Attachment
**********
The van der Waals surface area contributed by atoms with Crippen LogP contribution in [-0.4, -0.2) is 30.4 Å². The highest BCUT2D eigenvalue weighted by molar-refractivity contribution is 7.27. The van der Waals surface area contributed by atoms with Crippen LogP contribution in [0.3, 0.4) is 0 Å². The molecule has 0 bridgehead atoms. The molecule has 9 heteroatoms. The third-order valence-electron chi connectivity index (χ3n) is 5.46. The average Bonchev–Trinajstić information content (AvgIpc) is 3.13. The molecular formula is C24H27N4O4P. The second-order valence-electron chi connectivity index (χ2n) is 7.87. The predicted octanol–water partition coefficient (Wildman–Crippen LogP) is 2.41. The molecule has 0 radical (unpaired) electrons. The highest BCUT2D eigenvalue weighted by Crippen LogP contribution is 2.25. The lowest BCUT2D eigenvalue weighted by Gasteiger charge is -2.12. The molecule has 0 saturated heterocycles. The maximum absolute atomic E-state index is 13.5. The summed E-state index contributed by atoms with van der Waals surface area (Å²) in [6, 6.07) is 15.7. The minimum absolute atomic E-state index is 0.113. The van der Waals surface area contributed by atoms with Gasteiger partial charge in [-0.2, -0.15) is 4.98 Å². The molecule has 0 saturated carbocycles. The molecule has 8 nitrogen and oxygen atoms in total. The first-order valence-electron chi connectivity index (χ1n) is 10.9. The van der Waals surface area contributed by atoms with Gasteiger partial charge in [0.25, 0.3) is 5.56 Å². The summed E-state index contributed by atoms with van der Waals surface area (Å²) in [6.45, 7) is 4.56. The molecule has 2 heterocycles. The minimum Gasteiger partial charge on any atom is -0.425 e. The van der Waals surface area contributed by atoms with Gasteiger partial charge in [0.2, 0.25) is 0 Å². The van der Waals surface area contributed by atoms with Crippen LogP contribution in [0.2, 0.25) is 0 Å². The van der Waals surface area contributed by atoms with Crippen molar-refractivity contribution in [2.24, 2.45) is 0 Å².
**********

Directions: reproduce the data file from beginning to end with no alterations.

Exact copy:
The van der Waals surface area contributed by atoms with Crippen LogP contribution in [-0.4, -0.2) is 30.4 Å². The highest BCUT2D eigenvalue weighted by molar-refractivity contribution is 7.27. The van der Waals surface area contributed by atoms with Crippen LogP contribution in [0.3, 0.4) is 0 Å². The molecule has 0 bridgehead atoms. The molecule has 9 heteroatoms. The third-order valence-electron chi connectivity index (χ3n) is 5.46. The average Bonchev–Trinajstić information content (AvgIpc) is 3.13. The molecular formula is C24H27N4O4P. The second-order valence-electron chi connectivity index (χ2n) is 7.87. The predicted octanol–water partition coefficient (Wildman–Crippen LogP) is 2.41. The molecule has 0 radical (unpaired) electrons. The highest BCUT2D eigenvalue weighted by Crippen LogP contribution is 2.25. The lowest BCUT2D eigenvalue weighted by Gasteiger charge is -2.12. The molecule has 0 saturated heterocycles. The maximum absolute atomic E-state index is 13.5. The summed E-state index contributed by atoms with van der Waals surface area (Å²) in [6, 6.07) is 15.7. The minimum absolute atomic E-state index is 0.113. The van der Waals surface area contributed by atoms with Gasteiger partial charge in [-0.2, -0.15) is 4.98 Å². The molecule has 0 saturated carbocycles. The molecule has 8 nitrogen and oxygen atoms in total. The first-order valence-electron chi connectivity index (χ1n) is 10.9. The van der Waals surface area contributed by atoms with Gasteiger partial charge in [0.25, 0.3) is 5.56 Å². The summed E-state index contributed by atoms with van der Waals surface area (Å²) in [6.45, 7) is 4.56. The molecule has 2 heterocycles. The minimum Gasteiger partial charge on any atom is -0.425 e. The van der Waals surface area contributed by atoms with Gasteiger partial charge in [0.2, 0.25) is 0 Å². The van der Waals surface area contributed by atoms with Crippen LogP contribution in [0.2, 0.25) is 0 Å². The van der Waals surface area contributed by atoms with Crippen molar-refractivity contribution in [2.24, 2.45) is 0 Å².